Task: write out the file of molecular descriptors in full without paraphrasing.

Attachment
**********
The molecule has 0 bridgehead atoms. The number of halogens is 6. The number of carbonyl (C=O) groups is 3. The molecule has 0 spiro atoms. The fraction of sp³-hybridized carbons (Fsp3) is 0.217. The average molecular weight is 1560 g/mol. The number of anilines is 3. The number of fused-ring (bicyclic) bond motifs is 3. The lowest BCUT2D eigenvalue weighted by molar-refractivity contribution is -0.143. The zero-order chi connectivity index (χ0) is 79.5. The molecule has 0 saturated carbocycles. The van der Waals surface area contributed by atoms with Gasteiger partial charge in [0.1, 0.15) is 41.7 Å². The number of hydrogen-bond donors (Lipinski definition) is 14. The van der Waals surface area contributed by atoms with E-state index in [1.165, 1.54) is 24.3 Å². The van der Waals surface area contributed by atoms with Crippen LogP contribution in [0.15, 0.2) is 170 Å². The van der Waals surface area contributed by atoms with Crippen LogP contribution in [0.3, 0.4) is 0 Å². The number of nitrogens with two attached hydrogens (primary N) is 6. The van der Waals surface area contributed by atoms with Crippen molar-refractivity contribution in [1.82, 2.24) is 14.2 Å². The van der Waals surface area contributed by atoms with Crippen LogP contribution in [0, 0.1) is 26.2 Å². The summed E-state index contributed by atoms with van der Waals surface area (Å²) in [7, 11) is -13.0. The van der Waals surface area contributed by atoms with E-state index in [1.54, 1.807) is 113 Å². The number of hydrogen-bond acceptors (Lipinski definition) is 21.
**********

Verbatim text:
The molecule has 0 bridgehead atoms. The number of halogens is 6. The number of carbonyl (C=O) groups is 3. The molecule has 0 spiro atoms. The fraction of sp³-hybridized carbons (Fsp3) is 0.217. The average molecular weight is 1560 g/mol. The number of anilines is 3. The number of fused-ring (bicyclic) bond motifs is 3. The lowest BCUT2D eigenvalue weighted by molar-refractivity contribution is -0.143. The zero-order chi connectivity index (χ0) is 79.5. The molecule has 0 saturated carbocycles. The van der Waals surface area contributed by atoms with Gasteiger partial charge in [0.1, 0.15) is 41.7 Å². The number of hydrogen-bond donors (Lipinski definition) is 14. The van der Waals surface area contributed by atoms with E-state index in [1.165, 1.54) is 24.3 Å². The van der Waals surface area contributed by atoms with Crippen LogP contribution in [0.15, 0.2) is 170 Å². The van der Waals surface area contributed by atoms with Crippen LogP contribution in [0.3, 0.4) is 0 Å². The number of nitrogens with two attached hydrogens (primary N) is 6. The van der Waals surface area contributed by atoms with Crippen molar-refractivity contribution in [1.82, 2.24) is 14.2 Å². The van der Waals surface area contributed by atoms with Crippen LogP contribution in [0, 0.1) is 26.2 Å². The summed E-state index contributed by atoms with van der Waals surface area (Å²) in [7, 11) is -13.0. The van der Waals surface area contributed by atoms with E-state index in [1.54, 1.807) is 113 Å². The number of hydrogen-bond acceptors (Lipinski definition) is 21.